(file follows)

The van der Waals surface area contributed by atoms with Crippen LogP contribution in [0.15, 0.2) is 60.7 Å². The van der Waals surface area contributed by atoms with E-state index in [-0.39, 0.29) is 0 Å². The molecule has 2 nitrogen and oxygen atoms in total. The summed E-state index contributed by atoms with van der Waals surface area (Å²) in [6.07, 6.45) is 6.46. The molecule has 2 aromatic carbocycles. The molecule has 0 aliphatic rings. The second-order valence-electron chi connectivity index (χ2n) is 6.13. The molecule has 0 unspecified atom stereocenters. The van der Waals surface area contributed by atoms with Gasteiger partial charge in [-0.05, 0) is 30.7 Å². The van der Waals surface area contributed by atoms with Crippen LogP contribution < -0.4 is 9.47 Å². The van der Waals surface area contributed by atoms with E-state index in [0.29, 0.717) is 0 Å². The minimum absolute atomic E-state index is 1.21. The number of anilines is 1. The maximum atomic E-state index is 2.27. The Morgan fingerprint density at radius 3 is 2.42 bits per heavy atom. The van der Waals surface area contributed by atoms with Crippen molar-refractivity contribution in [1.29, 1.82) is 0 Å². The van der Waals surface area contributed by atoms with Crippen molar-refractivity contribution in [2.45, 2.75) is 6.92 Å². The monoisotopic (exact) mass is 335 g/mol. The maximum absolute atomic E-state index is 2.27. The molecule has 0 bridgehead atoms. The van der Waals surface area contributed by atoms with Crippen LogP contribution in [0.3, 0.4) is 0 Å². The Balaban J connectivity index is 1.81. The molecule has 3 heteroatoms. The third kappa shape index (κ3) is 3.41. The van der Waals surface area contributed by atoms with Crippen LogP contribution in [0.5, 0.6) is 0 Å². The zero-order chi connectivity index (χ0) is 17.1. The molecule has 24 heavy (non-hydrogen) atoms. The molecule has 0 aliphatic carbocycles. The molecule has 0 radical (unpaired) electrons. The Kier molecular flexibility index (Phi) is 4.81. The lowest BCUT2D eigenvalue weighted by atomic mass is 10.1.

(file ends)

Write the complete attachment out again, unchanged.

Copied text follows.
The van der Waals surface area contributed by atoms with Crippen LogP contribution in [0.15, 0.2) is 60.7 Å². The van der Waals surface area contributed by atoms with E-state index in [-0.39, 0.29) is 0 Å². The molecule has 2 nitrogen and oxygen atoms in total. The summed E-state index contributed by atoms with van der Waals surface area (Å²) in [6.07, 6.45) is 6.46. The molecule has 2 aromatic carbocycles. The molecule has 0 aliphatic rings. The second-order valence-electron chi connectivity index (χ2n) is 6.13. The molecule has 0 unspecified atom stereocenters. The van der Waals surface area contributed by atoms with Gasteiger partial charge in [-0.05, 0) is 30.7 Å². The van der Waals surface area contributed by atoms with Crippen LogP contribution < -0.4 is 9.47 Å². The van der Waals surface area contributed by atoms with E-state index in [0.29, 0.717) is 0 Å². The minimum absolute atomic E-state index is 1.21. The number of anilines is 1. The maximum atomic E-state index is 2.27. The Morgan fingerprint density at radius 3 is 2.42 bits per heavy atom. The van der Waals surface area contributed by atoms with Crippen molar-refractivity contribution in [1.29, 1.82) is 0 Å². The van der Waals surface area contributed by atoms with Crippen molar-refractivity contribution in [2.45, 2.75) is 6.92 Å². The monoisotopic (exact) mass is 335 g/mol. The maximum absolute atomic E-state index is 2.27. The molecule has 0 bridgehead atoms. The van der Waals surface area contributed by atoms with Crippen LogP contribution in [0.3, 0.4) is 0 Å². The Balaban J connectivity index is 1.81. The molecule has 3 heteroatoms. The third kappa shape index (κ3) is 3.41. The van der Waals surface area contributed by atoms with Crippen LogP contribution in [0.5, 0.6) is 0 Å². The zero-order chi connectivity index (χ0) is 17.1. The molecule has 24 heavy (non-hydrogen) atoms. The molecule has 0 aliphatic carbocycles. The molecule has 0 radical (unpaired) electrons. The Kier molecular flexibility index (Phi) is 4.81. The lowest BCUT2D eigenvalue weighted by atomic mass is 10.1.